Antibiotic resistant Salmonella is paving the way for a resurgence in typhoid fever, according to a new report from the Centers for Disease Control and Prevention (CDC). The report, which compared antibiotic resistance levels during 2012 to levels between 2003-2007, found that the bacteria that causes typhoid fever, Salmonella typhi, increased resistance to quinolone drugs 68 percent in 2012.
Typhoid fever is a serious illness spread by contaminated food and water. Symptoms usually develop one to two weeks after exposure and last up to four weeks. They include lasting fever that becomes constant, abdominal pain, muscle weakness, lethargy, headache, and loss of appetite. Some patients also have chest congestion, constipation and a skin rash. In rare cases, internal bleeding or death can occur.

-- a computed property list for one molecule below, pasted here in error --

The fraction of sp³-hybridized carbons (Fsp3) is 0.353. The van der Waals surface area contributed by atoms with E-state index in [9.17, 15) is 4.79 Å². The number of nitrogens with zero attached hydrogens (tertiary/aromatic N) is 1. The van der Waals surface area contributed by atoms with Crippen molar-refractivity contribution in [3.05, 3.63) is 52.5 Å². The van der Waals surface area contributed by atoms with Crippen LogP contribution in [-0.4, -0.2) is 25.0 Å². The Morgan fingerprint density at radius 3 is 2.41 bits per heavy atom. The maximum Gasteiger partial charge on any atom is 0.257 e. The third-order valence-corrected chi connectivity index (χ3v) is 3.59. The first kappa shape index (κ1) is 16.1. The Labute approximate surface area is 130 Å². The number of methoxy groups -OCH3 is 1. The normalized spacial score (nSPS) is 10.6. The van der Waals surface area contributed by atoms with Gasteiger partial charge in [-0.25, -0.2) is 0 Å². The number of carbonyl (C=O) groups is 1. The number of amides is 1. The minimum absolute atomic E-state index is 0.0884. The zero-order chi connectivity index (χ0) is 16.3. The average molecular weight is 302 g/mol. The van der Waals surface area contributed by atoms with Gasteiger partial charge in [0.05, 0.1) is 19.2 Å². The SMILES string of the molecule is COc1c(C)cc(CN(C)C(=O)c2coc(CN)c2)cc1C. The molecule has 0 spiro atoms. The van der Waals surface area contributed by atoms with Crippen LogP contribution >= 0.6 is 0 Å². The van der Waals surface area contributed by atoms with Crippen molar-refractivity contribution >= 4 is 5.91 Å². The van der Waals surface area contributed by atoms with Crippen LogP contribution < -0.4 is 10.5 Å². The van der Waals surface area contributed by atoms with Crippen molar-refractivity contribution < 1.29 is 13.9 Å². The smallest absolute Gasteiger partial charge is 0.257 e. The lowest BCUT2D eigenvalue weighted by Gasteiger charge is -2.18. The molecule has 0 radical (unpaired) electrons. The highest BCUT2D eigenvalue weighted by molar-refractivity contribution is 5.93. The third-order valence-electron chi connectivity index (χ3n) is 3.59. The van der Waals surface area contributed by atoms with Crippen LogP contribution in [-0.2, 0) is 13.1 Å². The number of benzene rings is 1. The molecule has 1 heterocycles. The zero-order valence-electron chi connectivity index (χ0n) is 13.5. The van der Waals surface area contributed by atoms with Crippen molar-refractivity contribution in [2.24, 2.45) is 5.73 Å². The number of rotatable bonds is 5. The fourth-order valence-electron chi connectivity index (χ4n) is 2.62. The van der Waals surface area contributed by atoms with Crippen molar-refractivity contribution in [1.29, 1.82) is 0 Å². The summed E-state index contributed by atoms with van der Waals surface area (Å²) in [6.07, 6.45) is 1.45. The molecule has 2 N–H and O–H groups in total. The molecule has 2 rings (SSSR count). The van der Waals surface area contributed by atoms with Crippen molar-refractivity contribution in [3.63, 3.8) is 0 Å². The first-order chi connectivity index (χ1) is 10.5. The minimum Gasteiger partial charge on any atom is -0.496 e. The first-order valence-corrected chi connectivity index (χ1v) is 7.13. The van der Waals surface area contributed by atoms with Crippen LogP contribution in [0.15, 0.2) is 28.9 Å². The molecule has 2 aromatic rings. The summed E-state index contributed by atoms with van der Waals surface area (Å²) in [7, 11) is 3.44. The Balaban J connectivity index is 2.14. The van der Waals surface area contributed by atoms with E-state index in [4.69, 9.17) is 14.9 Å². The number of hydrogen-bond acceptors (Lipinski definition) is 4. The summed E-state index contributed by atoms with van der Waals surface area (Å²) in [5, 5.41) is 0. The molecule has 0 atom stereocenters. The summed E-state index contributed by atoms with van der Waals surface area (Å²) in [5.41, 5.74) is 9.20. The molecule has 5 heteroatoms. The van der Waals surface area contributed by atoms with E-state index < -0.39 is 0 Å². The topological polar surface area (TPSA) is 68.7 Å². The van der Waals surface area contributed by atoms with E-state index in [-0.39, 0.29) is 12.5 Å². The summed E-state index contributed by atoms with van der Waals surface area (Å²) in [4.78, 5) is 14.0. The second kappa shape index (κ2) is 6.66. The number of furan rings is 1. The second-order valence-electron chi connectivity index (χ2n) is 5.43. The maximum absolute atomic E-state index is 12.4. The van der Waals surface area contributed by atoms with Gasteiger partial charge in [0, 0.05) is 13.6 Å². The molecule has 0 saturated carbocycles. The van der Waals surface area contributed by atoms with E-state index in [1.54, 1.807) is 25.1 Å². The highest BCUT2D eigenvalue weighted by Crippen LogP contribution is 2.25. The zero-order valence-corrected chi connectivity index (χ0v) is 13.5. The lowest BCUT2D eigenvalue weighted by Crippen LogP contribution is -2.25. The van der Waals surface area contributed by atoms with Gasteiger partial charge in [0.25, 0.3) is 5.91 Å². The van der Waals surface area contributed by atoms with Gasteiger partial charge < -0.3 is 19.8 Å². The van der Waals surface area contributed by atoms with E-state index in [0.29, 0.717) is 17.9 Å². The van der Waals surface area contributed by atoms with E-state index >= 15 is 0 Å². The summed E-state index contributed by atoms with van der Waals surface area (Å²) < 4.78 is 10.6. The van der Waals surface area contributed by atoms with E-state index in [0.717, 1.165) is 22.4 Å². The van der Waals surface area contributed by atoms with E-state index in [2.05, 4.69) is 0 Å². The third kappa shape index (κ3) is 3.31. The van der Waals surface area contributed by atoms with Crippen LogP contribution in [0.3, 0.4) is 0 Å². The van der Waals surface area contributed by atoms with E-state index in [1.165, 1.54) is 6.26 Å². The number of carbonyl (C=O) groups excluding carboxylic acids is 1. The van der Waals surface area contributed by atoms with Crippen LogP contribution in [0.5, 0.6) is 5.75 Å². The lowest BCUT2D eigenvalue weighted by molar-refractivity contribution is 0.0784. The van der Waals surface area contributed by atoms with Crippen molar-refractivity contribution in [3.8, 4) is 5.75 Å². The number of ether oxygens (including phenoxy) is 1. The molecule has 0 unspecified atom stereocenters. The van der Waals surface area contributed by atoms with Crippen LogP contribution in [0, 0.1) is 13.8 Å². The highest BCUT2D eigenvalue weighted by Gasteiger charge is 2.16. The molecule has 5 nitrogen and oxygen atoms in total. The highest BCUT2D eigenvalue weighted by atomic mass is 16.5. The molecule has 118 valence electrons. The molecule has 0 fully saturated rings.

In the first half of the last century, tens of thousands of Americans were sickened by typhoid every year. Thanks to improvements in sanitation, only about 300 Americans are now diagnosed with typhoid each year, most of those cases are travel-related. Typhoid fever is common in Asia, Africa and Latin America where about 30 million people are sickened each year.
Treatment for typhoid fever is antibiotics. As Salmonella typhi continues to develop increased antibiotic resistance treatment becomes more difficult and infections tend to be more serious.
A vaccination for typhoid is available and recommended for those who plan to travel in at-risk regions. However, the vaccine is only 50 to 80 percent effective so travelers should use caution and avoid certain foods such as food served at room temperature, food from street vendors, raw, runny or soft-cooked eggs, unwashed or unpeeled raw fruits and vegetables, salsa, salad, unpasteurized dairy, wild game and tap water.